The Art and Science of Victory
Classical Forehand

This stroke is the foundation of all ground strokes. It is often the first stroke taught to beginners. It has been used by champions of the past but has strangely disappeared from pro tennis.The reason is simple - not enough topspin.
Unlike the millennium forehand, the harder you hit the classic forehand, the more likely the ball will miss the court. This can result in the infamous rubber elbow - a rather horrible consequence of trying to avoid hitting errors by hitting softer - and dribbling the ball into the net.

Of course the classic forehand is more flexible - it actually lets you hit the ball with deft and touch - but in the slam-bang world of pro tennis those qualities are considered a bit ...squishy.

Guile, touch and placement are hard to perfect, but hard to defeat - they beat mindless power every time. The classic forehand is the basis for consistent and deadly stroke that is as capable of a lob or drop shot as it is a drive or passing shot. It is unexcelled in hitting the approach shot because it allows you to hit the ball low over the net with consistency.

Overview

Classic forehand - 'sideways' stance to catch the weight of the body in the long follow through. Straight elbow from the point of contact to the end of the follow through.

The keys to the classic forehand:

  • Eastern or continental forehand grip - it also works with a semi-western grip (ala Jimmy Connors).
  • "Sideways" stance - slightly open.
  • Short, straight 'flashlight' back swing (laid-back wrist) slightly below the level of the ball.
  • Keep your arms in the zone of experience (don't back swing too far back).
  • Elbow straight at point of contact.
  • Long follow through ending in "thumb sighting" pose
  • Power from the legs, control from the shoulder, and consistency from the wrist - don't swing your arm!

 

Flashlight Back Swing

Flashlight Back swing - the classic forehand back swing pauses at a point where, if the handle of the racquet was a flashlight, it would be pointing at the ball.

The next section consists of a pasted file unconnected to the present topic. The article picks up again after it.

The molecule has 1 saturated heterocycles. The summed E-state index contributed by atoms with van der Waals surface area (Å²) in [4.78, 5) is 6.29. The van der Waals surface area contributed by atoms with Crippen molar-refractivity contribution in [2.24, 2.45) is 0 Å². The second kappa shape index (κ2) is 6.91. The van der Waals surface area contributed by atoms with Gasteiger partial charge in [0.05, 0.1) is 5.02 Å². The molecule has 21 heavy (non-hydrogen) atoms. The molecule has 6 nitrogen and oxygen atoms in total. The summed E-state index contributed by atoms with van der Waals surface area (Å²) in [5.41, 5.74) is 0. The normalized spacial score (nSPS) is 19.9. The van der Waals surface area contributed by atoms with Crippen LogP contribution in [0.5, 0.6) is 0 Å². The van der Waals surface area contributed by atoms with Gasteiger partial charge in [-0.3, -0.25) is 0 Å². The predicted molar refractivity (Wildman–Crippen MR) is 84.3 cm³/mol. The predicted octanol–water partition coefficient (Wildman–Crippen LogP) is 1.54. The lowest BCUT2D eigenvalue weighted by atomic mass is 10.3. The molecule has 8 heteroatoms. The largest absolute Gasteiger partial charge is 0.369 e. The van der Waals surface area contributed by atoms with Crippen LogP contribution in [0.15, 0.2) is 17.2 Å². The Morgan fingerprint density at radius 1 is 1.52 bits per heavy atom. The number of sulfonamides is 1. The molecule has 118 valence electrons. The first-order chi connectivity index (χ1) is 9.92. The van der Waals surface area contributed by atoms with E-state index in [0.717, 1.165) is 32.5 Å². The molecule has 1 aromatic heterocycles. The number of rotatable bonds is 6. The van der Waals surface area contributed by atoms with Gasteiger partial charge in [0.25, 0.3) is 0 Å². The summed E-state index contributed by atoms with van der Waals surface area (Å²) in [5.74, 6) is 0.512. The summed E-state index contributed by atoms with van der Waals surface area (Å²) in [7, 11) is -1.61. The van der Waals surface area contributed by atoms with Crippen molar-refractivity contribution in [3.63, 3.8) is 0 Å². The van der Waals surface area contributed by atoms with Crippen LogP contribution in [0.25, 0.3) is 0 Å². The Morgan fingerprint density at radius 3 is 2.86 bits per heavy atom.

The classic forehand does not lack power. Pound for pound (of your effort) it can deliver more pace and penetration than the millennium forehand ever could. In fact several pros have devolved their millennium forehands towards something that looks more like the classic (see the Federer forehand).

To achieve power with this stroke you must have a fairly long back swing. This is because you need time to accelerate into the ball. If you try to swing as hard as you can from time zero, the inertia of the racquet will 'break' your wrist and the ball will fly over the back fence.

The back swing is simpler than the millennium forehand - it is just straight back and down. No loops makes it easier to time. You just lay the face of the racquet back so that if your racquet handle was a flashlight it would shine on the approaching ball.

Get the racquet back early and wait for the ball - there is no continuous 'circle' in the backswing.

The Zone of Experience

Zone of experience - shown in green represents the zone in which hand-eye co-ordination 'works'. One must not let the right hand stray into the red area.

This is the zone in front of the body wherein hand-eye co-ordination works. From the time you are a child, your brain is collecting and collating information between the your hands (wrists, elbows and shoulders) and our eyes. See and touch...see and touch...hundreds or thousands of times every day. You have very little experience when your hands go behind your body. Basically they get lost back there. If you back swing with too much 'arm' instead of rotating your hips and shoulders or if you backswing with your arm your brain will loose track of where the racquet is. How, then, can it reliably bring it into contact with the ball? Always keep your arms within the zone of experience. For a larger backwing, rotate your hips and waist.

Thumb-Sighting Follow Through

Thumb-sighting follow through - end the stroke looking through your racquet handle at the target.

At the end of the follow through you 'sight down the racquet handle' with a high, straight arm. This accomplishes several functions:

  • reminds you to follow through away from the body.
  • promotes pronation for power.
  • Prevents over-swinging.
  • assures that the wrist is laid back (extended) through the stroke
Control from the Shoulder

Control from the Shoulder -external rotation of the shoulder in the middle of the classic forehand keeps the racquet pointing at the target for a long time. The result is improved consistency because the stroke is robust in the face of your lousy timing.

The millennium forehand is hit with a lot of 'arm'. Elbow bent, the hitting wing flails around like a one-winged chicken.

In the classic forehand, the shoulder moves very little - you do not recruit your shoulder to the task of increasing power or topspin. Instead, the shoulder acts to keep the racquet face parallel to the net for as long as possible. Thisis good because if you mistimed the stroke and make contact with the ball a little early or late, the racquet is still pointing at the target. The shoulder accomplishes this by slowly externally rotating in the middle of the stroke. The result is unreal consistency (remember Chris Everett).

For this to work the elbow must be straight, otherwise the shoulder rotation will result in the racquet face turning up and the ball sailing over the backstop. Also the wrist must be locked and laid back.